On internal waves propagating across a geostrophic front

Li, Qiang; Mao, Xianzhong; Huthnance, John; Cai, Shuqun; Kelly, Samuel. 2019 On internal waves propagating across a geostrophic front. Journal of Physical Oceanography, 49 (5). 1229-1248.

Before downloading, please read NORA policies.
Available under License Creative Commons Attribution 4.0.

Download (4MB) | Preview


Reflection and transmission of normally-incident internal waves propagating across a geostrophic front, like the Kuroshio or Gulf Stream, are investigated using a modified linear internal-wave equation. A transformation from depth to buoyancy coordinates converts the equation to a canonical partial differential equation, sharing properties with conventional internal-wave theory in the absence of a front. The equation type is determined by a parameter Δ, which is a function of horizontal and vertical gradients of buoyancy, the intrinsic frequency of the wave and the effective inertial frequency, which incorporates the horizontal shear of background geostrophic flow. In the northern hemisphere, positive vorticity of the front may produce Δ≤0, i.e., a “forbidden zone”, in which wave solutions are not permitted. Thus, Δ=0 is a virtual boundary that causes wave reflection and refraction, although waves may tunnel through forbidden zones that are weak or narrow. The slope of the surface and bottom boundaries in buoyancy coordinates (or the slope of the virtual boundary if a forbidden zone is present) determine wave reflection and transmission. The reflection coefficient for normally-incident internal waves depends on rotation, isopycnal slope, topographic slope and incident mode number. The scattering rate to high vertical modes allows a bulk estimate of the mixing rate, although the impact of internal-waves driven mixing on the geostrophic front is neglected.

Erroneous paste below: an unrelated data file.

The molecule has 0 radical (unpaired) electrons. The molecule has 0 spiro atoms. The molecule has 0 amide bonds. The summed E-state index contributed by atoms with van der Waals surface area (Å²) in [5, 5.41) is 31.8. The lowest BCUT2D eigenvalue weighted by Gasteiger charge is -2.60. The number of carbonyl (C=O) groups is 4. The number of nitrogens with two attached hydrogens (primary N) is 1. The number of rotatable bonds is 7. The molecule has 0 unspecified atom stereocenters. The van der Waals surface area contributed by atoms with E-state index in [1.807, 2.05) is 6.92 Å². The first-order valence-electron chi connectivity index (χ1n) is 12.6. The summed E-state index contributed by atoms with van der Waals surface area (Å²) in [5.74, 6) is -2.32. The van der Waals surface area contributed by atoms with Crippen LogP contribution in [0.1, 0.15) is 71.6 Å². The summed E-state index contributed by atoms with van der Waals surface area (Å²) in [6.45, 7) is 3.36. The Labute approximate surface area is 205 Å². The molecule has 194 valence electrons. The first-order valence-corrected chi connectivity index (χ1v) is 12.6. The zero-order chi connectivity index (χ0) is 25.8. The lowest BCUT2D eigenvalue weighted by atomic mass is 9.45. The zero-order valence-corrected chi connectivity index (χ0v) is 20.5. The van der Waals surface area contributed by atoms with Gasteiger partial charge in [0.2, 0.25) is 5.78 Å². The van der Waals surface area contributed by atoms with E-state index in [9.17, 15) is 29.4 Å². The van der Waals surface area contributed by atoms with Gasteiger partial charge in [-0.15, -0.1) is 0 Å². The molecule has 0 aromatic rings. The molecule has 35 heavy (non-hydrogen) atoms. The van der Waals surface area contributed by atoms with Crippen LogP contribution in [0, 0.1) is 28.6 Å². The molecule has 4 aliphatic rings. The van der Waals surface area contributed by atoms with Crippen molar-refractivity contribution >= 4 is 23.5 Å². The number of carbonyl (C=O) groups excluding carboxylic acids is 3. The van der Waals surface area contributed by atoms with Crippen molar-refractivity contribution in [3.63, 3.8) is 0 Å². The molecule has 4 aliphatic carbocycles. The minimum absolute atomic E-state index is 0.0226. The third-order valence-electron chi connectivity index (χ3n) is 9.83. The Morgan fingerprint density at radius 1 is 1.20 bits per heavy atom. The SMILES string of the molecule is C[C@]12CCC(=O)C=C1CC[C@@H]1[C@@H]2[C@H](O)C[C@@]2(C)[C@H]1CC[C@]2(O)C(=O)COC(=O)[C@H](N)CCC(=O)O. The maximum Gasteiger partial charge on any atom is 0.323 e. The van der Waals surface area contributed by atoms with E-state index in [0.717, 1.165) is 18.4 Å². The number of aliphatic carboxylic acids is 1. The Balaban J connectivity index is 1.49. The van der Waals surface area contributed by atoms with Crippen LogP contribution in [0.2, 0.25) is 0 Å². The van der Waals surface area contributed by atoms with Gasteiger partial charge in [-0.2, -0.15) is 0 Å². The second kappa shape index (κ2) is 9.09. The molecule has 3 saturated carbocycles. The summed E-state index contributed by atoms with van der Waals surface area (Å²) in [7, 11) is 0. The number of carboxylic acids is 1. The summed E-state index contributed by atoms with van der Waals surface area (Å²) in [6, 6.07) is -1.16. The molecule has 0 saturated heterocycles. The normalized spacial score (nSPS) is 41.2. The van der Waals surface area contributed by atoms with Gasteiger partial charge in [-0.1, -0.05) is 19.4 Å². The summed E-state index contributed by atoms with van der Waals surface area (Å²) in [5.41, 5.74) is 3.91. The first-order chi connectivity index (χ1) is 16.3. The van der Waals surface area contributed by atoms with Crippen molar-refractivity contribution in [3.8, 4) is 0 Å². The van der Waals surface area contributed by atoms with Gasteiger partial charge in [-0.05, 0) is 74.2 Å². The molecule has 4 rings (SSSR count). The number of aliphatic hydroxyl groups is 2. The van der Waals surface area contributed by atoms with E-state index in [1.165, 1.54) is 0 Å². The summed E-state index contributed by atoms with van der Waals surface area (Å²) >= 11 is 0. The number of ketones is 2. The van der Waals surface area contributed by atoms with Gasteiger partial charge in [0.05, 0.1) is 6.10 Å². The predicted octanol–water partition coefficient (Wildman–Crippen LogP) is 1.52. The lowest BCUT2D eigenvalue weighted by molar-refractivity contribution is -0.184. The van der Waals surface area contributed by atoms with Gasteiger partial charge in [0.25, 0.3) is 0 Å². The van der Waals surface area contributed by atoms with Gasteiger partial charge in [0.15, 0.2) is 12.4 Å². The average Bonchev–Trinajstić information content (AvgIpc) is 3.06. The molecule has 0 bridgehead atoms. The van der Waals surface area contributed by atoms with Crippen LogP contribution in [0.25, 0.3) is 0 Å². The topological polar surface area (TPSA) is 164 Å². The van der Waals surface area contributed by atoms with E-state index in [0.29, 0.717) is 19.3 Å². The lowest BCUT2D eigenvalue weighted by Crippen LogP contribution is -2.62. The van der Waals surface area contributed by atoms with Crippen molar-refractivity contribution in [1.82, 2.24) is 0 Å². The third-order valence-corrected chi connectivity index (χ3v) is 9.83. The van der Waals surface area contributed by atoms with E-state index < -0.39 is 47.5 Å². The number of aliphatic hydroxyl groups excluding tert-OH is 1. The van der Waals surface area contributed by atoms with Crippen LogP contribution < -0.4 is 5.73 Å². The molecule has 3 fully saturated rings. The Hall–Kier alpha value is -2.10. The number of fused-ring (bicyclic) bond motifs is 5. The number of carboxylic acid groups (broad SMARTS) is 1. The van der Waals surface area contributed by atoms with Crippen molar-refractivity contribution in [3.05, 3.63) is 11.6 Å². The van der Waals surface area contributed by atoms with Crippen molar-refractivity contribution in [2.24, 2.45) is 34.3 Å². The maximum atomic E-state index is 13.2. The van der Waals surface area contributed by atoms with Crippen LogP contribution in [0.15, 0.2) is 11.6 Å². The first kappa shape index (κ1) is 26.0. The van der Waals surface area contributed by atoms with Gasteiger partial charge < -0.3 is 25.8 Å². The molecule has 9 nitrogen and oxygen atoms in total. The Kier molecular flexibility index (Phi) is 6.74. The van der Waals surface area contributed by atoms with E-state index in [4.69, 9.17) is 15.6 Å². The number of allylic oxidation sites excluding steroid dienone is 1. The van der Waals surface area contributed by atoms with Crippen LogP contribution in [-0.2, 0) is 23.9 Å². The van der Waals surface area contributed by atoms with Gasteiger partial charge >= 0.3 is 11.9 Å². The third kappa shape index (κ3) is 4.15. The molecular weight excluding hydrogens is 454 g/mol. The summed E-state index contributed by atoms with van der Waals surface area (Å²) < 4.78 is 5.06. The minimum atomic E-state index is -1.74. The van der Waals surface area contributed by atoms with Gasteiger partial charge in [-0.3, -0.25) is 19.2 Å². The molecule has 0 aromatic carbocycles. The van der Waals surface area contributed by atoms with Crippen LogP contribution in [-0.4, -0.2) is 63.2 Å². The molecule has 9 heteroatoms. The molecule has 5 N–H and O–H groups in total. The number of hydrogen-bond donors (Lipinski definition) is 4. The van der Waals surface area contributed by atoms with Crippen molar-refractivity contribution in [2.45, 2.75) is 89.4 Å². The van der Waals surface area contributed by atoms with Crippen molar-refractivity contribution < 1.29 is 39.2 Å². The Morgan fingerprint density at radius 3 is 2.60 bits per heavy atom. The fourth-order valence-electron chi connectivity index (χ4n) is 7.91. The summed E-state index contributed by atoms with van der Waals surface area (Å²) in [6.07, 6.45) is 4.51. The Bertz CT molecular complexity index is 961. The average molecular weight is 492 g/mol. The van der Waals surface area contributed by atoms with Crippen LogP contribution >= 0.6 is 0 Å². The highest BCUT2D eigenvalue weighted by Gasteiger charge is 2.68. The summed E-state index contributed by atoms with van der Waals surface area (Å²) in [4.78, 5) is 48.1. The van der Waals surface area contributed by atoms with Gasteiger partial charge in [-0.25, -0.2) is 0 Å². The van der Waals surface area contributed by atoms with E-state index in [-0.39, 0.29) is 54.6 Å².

Item Type: Publication - Article
Digital Object Identifier (DOI):
ISSN: 0022-3670
Date made live: 24 Apr 2019 13:43 +0 (UTC)

Actions (login required)

View Item View Item

Document Downloads

Downloads for past 30 days

Downloads per month over past year

More statistics for this item...